I am sorry that it has been necessary for you to write to us complaining about one of our news stories.
I have made enquiries with the correspondent concerned. He says that he reported the remarks accurately and in their proper context. The reporter adds: “The remarks were not attributed to any racial group whatsoever and were generally in a voice of frustration.” I hope that this observation helps to clear up any impression that this story put a racist slant on your comment. This was in no way the case and everyone in this office is constantly reminded of the necessity to avoid any hurt to any section of the community, particularly minorities.
With every good wish to you and all who make Monty Python.
7 September 1982
Dear Mr. Donlan,
Thank you very much for your very kind and understanding letter.
I think somewhere along the line you may have missed the point of my letter, which was not that the remarks were inaccurately reported, or that they were not in their proper context, but that I did not make them at all!!!
However, I am sure that your correspondent is implying that I did. So I have a little suggestion.
Whether or not I made these remarks can be established because there were so many witnesses around, all of whom spent the day within a few yards of me.
So why don’t we have a little sporting bet? I always think of The Sun as a fun newspaper with a bit of a weakness for a jolly wager like this. (Maybe we could even make a little “news” story out of it. “The Ministry of Silly Walks vs The Editor of The Sun” or “The Sun’s Fawlty Statement”.)
Anyway, what I suggest is that if your correspondent can show that I made the remark I should pay a sum to the charity of your choice. However, if the witnesses establish that the first they heard of the comment was when somebody read it in The Sun the next morning, then The Sun should pay a sum towards Cancer Research, specifically the charity run by my friend Rob Buckman. I have told him about this idea and he is rather excited.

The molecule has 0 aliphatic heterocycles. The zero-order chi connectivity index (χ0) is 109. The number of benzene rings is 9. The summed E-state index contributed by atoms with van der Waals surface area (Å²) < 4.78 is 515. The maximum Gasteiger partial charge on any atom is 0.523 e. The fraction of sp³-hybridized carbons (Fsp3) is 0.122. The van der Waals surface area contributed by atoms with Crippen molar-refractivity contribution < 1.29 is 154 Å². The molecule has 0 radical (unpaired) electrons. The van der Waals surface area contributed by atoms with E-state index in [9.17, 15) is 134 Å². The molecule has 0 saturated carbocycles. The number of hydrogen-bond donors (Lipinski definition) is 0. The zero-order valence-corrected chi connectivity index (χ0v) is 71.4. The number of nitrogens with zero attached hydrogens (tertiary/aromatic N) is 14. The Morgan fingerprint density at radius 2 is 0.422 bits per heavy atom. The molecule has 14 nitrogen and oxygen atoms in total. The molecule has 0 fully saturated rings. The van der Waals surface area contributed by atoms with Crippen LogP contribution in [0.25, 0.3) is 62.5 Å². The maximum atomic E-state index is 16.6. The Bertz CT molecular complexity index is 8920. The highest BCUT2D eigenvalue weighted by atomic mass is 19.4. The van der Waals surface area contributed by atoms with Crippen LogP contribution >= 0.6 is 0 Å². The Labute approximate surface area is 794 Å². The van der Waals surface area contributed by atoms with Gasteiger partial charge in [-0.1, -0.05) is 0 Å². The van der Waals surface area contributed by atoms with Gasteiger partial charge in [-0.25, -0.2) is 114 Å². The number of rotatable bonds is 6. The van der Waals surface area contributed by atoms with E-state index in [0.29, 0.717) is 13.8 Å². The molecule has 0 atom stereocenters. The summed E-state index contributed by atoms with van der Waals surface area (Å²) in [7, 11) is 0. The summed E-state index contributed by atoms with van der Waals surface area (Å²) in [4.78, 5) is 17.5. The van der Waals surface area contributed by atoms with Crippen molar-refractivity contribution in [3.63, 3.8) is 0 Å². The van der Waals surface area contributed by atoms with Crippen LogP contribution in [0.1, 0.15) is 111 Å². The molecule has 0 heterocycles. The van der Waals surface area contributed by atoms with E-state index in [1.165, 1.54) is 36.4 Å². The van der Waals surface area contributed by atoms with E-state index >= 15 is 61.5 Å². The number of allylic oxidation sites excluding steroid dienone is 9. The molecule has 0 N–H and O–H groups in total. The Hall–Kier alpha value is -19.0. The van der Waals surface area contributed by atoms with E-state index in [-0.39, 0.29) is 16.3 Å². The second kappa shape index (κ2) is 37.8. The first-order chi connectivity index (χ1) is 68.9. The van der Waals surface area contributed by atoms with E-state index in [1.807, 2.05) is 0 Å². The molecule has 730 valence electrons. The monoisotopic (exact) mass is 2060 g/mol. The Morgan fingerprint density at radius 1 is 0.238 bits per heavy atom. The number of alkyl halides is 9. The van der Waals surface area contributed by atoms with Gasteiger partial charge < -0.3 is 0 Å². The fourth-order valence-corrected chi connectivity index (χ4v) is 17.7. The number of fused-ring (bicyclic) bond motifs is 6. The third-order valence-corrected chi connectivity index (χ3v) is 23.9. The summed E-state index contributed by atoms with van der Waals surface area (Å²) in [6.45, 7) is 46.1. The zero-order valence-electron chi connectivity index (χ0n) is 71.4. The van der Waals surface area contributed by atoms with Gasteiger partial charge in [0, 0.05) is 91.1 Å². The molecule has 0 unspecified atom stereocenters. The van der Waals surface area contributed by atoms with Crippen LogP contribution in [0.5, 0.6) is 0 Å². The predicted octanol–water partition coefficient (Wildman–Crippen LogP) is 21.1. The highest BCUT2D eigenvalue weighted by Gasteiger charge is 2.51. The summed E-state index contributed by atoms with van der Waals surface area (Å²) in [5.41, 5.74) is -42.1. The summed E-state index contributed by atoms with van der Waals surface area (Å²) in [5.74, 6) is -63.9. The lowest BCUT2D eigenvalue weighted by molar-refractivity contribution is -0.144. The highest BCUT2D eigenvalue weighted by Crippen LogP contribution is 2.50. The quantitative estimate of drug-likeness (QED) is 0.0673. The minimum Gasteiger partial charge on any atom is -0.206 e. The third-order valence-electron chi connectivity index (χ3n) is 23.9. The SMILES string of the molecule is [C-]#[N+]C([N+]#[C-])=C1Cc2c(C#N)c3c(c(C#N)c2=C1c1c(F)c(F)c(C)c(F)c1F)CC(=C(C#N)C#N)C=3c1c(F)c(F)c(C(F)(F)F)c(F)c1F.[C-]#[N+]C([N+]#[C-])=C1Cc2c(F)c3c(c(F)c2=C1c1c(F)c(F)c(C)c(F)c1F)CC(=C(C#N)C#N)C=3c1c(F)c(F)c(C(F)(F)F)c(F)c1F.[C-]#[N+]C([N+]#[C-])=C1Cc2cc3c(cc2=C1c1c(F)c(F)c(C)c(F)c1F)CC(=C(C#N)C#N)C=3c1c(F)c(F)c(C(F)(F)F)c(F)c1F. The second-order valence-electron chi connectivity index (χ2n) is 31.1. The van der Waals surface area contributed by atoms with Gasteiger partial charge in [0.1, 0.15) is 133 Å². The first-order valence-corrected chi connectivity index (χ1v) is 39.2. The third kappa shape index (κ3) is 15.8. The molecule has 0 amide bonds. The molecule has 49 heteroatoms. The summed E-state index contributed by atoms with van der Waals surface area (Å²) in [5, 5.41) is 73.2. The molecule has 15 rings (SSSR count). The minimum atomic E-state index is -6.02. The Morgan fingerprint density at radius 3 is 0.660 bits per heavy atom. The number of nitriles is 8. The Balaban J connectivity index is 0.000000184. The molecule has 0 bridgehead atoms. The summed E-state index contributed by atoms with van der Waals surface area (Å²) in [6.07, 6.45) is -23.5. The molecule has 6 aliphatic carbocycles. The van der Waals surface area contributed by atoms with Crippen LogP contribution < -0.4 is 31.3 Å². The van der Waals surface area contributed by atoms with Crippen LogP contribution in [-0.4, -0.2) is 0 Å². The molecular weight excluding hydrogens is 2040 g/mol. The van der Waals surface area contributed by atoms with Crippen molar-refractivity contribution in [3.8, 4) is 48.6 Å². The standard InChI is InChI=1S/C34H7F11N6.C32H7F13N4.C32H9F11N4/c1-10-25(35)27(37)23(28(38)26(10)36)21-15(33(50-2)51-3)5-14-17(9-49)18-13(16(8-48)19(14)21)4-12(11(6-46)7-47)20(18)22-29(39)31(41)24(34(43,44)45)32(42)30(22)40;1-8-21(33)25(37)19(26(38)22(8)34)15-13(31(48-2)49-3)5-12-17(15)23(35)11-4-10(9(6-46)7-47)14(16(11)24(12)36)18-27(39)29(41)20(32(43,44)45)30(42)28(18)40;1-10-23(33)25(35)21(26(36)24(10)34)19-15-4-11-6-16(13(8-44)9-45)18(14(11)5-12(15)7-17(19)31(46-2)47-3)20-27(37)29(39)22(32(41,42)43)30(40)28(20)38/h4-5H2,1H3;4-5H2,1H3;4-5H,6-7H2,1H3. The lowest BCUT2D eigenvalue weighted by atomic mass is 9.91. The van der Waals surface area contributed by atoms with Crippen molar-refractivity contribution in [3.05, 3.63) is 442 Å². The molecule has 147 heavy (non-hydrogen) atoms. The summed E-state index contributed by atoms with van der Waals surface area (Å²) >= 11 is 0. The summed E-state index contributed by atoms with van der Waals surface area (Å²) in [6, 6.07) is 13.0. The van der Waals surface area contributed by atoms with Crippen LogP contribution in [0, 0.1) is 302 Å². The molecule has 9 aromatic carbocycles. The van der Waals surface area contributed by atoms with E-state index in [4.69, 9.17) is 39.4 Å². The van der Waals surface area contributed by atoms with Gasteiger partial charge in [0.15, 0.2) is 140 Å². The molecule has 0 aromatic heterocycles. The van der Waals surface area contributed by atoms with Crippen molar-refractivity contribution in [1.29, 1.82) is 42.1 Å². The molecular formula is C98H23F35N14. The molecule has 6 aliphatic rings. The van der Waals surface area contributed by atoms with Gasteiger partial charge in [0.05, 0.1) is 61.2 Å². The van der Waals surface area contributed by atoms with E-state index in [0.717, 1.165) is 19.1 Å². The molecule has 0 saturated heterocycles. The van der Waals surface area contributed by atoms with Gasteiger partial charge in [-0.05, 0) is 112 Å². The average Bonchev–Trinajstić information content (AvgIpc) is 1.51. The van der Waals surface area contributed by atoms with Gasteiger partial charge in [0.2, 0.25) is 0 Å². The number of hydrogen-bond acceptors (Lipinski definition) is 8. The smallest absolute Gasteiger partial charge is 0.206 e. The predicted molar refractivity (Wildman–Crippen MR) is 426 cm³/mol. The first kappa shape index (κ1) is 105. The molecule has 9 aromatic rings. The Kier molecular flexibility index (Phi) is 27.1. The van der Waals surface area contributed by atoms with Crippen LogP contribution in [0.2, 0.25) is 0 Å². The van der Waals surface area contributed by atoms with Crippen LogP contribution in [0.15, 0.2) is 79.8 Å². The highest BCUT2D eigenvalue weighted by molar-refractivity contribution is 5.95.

I do hope you will agree. I don’t know what sort of sum would be appropriate, but how about £10,000?
With very best wishes,
29th September, 1982
John Cleese, Esq.,
Dear Mr. Cleese,
I regret the delay in answering your letter which I found on my return from holiday. Your suggestion for a contest certainly has merit but is not really practicable.
Our correspondent still claims that the words were said as he reported them, and you insist that you were not the speaker. The young man is reliable and there seems no chance of reconciliation. His reporting has not been under fire previously.
The remarks were reported to voice the frustration which the weather was causing.
Perhaps you will let me know of any other original ideas that might help us to come to an amicable solution.
6 October 1982
Dear Mr. Donlan,
Thank you for your letter.
You ask me for another idea to resolve the problem. Well the problem is, put bluntly, that your correspondent is lying through his teeth (extremely uncomfortable position).
Now, as I have said, I have sixty odd witnesses. How can I use them to convince you? Shall I ask them to write individually, or would a list of signatures on one letter suffice?
I do hope, like you, that we can settle this amicably.
PS I hope you have no objection to our including this correspondence in the Monty Python book of the film.